BROWNSBURG — The Brownsburg Fire Department is introducing a new drone to their department, but, it does way more than you think.

Steve Jones, Fire Marshal with Brownsburg Fire Territory proposed the idea of purchasing a large drone for the betterment of the community. “We bought the drone because we wanted to give the absolute best technology to our firefighters and community that we can do the best job with,” said Jones. The department decided to purchase a drone in which they knew would be able to further protect their community while providing an aircraft in the public safety realm.

All of the aspects of the technology come together to support the department’s Community Risk Reduction. “The drone program will help facilitate and expedite recovery of lost people, identify a location we might start to attack a fire, and identify the precise location of that fire,” said Brownsburg Fire Department’s Public Information Officer Danny Brock. “The purpose of Community Risk Reduction is to be able to get ahead of the emergency situation, however, if the department cannot get ahead, the drone is there to be a tool to facilitate and expedite the resolution of the situation.”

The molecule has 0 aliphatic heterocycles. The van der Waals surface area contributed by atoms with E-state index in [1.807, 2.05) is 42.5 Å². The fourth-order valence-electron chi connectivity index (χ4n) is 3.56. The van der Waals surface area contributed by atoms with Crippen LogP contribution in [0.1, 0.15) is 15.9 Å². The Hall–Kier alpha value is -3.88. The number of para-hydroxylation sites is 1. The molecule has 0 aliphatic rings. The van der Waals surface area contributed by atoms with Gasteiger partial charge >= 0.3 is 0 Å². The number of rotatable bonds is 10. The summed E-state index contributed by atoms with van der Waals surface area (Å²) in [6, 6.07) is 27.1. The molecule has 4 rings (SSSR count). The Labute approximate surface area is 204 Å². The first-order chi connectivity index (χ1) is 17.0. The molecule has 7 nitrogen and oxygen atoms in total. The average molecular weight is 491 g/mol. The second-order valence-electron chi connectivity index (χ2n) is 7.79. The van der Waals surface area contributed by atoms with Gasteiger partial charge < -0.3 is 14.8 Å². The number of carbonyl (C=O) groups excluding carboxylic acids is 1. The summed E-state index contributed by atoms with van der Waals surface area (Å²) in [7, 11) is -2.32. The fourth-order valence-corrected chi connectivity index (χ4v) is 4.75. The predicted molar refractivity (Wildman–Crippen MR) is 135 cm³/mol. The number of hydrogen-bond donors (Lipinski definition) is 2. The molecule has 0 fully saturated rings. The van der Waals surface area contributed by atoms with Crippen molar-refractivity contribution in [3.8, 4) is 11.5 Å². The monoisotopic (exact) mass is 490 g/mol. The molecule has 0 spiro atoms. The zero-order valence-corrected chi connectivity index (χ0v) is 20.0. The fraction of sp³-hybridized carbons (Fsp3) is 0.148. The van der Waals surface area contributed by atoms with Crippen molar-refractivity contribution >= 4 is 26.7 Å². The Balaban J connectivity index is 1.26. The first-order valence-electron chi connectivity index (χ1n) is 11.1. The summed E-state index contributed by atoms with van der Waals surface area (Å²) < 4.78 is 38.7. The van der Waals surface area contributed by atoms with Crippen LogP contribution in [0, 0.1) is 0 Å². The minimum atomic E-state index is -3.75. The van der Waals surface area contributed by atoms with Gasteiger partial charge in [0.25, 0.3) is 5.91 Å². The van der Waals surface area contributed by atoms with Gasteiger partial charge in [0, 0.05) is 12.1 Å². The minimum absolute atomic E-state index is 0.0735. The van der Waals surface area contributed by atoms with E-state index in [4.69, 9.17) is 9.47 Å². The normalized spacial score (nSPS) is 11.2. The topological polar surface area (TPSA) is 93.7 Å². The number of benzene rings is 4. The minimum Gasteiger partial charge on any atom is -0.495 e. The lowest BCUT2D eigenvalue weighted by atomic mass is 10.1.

With the drone’s technology, Brownsburg FD Fire Marshalls are able to utilize thermal imaging to determine heat levels of a fire scene, track possible lost individuals, follow police chases, provide latitude and longitude locations, includes a spotlight that is 10,000 lumens, carry life preserves and other equipment, and provide battalion chiefs instant live footage of what the drone is viewing in real-time through, just to name a few.

“For example, if we had a tornado come through Brownsburg, we could send this drone out and quickly assess how many buildings are damaged or how many people may be affected and the battalion chief, in his own vehicle, can control the camera and see what he needs to see.”

The first week that the department implemented the drone into their everyday duties quickly. There was a fire that occurred at a construction site in which Jones was able to utilize the drone to give the battalion chief thermal imaging of the extent of the fire and just how useful the hose lines were at the time.

“With the thermal imaging he could see further into the building and could see that we needed to get additional hose lines and so we were able to call up those resources,” said Jones.